I don't know about the rest of you but I am of the mind that Atheism needs a new definition. I think we need to get away from the word "BELIEF" as much as humanly possible. Belief for us I think sends the wrong connotation and message because "RELIGION" is far too closely, attached to the word as well. "Belief, and Religion" are semantical cousins when it comes to how people interpret their meanings...no matter how many times you try and use the standard cold definition of each word. I think we need a new way to define atheism in a very short concise sentence as much as possible.

The definition of Atheism as it currently stands is as follows; Atheism: "The BELIEF that there is no GOD; DENIAL of the existence of a supreme being.

Atheist: A person who BELIEVES there is no god.

You do see the inherent problems with the words contained in these definitions?

They suggest that WE as ATHEIST's are simply in denial that there is a GOD.

First, I do not think any of us DENY there is a GOD. We state there is NO GOD. PERIOD.

We simply have not been convinced there has been any empirical, logical, or physical evidence proving the existence of a supernatural deity that is the existential driving force behind existence of the universe and mankind.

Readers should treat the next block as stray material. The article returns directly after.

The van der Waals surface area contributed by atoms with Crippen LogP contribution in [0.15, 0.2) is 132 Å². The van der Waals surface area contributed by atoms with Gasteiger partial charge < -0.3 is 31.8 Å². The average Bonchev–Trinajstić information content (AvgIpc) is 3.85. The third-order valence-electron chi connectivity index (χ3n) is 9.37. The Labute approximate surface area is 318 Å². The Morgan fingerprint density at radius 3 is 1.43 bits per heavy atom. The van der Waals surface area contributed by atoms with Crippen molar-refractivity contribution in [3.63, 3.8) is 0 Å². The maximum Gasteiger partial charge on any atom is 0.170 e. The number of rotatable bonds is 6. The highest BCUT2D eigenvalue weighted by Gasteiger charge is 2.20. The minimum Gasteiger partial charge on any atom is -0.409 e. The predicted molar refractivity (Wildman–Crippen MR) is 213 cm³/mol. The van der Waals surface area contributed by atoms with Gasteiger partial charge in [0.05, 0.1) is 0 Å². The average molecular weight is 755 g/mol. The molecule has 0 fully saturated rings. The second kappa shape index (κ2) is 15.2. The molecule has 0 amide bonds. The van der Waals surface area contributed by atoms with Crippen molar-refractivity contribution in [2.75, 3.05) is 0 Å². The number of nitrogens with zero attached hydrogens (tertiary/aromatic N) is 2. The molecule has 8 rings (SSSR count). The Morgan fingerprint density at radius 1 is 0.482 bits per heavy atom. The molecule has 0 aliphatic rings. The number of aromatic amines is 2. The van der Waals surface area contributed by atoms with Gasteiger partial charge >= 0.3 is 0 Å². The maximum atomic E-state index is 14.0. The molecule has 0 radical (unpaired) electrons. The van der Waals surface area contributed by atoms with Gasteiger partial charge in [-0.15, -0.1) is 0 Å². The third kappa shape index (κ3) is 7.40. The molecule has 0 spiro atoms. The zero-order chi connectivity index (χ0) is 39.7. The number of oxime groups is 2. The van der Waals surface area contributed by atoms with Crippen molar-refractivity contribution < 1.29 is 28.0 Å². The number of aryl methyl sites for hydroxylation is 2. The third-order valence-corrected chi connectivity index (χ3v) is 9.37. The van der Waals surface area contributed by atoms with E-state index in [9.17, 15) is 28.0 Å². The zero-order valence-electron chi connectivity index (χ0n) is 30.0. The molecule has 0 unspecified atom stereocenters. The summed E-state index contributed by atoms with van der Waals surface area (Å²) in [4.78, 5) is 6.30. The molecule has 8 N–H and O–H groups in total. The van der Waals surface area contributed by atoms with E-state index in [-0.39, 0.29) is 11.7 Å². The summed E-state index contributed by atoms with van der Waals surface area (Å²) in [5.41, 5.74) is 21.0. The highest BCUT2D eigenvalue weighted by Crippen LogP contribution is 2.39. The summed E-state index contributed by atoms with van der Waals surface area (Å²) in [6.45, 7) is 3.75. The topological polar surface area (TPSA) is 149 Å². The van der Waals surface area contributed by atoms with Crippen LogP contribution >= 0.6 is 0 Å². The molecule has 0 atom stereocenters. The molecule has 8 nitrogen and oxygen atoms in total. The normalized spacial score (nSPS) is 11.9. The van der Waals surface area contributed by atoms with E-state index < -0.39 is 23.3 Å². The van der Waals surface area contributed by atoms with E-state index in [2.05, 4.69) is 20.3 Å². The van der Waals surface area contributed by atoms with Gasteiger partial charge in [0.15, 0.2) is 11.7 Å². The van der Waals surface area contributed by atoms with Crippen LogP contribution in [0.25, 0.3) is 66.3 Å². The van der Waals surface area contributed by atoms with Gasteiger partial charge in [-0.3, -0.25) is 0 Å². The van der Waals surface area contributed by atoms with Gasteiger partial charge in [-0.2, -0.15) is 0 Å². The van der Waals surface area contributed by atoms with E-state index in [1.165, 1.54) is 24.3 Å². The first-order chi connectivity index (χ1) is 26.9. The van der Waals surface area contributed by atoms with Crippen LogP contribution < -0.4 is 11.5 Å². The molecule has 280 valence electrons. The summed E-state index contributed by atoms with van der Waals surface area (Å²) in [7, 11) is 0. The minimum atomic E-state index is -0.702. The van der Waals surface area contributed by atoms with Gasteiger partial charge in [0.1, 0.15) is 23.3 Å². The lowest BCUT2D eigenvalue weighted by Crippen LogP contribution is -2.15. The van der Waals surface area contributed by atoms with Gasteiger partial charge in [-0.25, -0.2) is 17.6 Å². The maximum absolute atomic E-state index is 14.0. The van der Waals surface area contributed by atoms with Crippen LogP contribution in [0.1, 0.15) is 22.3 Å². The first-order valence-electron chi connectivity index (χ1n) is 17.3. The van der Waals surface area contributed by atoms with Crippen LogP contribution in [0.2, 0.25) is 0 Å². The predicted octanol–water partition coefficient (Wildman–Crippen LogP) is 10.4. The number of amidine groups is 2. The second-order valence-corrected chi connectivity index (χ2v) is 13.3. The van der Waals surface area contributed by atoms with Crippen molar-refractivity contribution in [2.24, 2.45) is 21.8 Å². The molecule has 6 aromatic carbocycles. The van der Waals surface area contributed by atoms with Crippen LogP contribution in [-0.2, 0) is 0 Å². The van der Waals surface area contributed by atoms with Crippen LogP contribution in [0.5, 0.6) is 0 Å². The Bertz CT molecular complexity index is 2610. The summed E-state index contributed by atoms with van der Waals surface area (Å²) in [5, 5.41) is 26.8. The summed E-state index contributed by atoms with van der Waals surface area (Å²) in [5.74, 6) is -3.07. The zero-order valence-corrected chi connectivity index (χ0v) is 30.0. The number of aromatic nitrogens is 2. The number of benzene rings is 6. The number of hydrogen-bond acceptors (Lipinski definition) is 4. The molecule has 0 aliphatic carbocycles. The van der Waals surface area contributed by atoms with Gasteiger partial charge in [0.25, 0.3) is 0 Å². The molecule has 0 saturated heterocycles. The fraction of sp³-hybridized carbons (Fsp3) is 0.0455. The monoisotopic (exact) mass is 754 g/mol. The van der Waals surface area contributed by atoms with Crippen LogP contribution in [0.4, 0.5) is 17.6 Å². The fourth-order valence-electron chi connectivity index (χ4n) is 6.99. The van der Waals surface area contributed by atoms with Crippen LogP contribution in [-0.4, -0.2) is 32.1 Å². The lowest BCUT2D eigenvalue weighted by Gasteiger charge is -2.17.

So my new definition of ATHEISM goes as follows:

ATHEISM: the stated contention that there is no empirical, logical, or physical evidence proving the existence of any supernatural deity that is the existential driving force behind the existence of the universe and mankind.

In my view...my definition lends far more credence to our hold that ATHEISM is more philosophy than religion. And like I said it eliminated the words commonly associated with religious minded persons. So that when you state your an ATHEIST and defend it...you don't use the word BELIEF. Because this to me is where the battleground truly is in society. Because the idea itself, the concept simply while it is the most fundamental and important..is just not how humans interpret and think about such matters. Different words true do not always convey different meaning because they are dependent on context...but different words convey different connotations different thoughts..different arguments..and may thusly lead people to new ways of thinking about religion/GOD. Which is what I think our point is...THINK. JUST THINK. That's all we want you to do, THINK. No more no less, you don't have to get up off the couch.

Tags: belief, re-defining atheism

Views: 53

Reply to This

Replies to This Discussion

I don't have any hard-copy dictionaries old enought, but I've seen them but a glance at a summary of online dictionary definitions (http://atheism.about.com/od/definitionofatheism/a/dict_online.htm) includes:

Yourdictionary.com – “wickedness”
Dictionary.com – “immorality”
M-W.com – “wickedness”
I have found that while dictionaries are valueble resource on meaning, they are often skewed by some peoples meanings. Often political words will get skewed such as the words anarchism, and socialism often don't have the same meaning to people who subscribe to those ideas as the people who don't.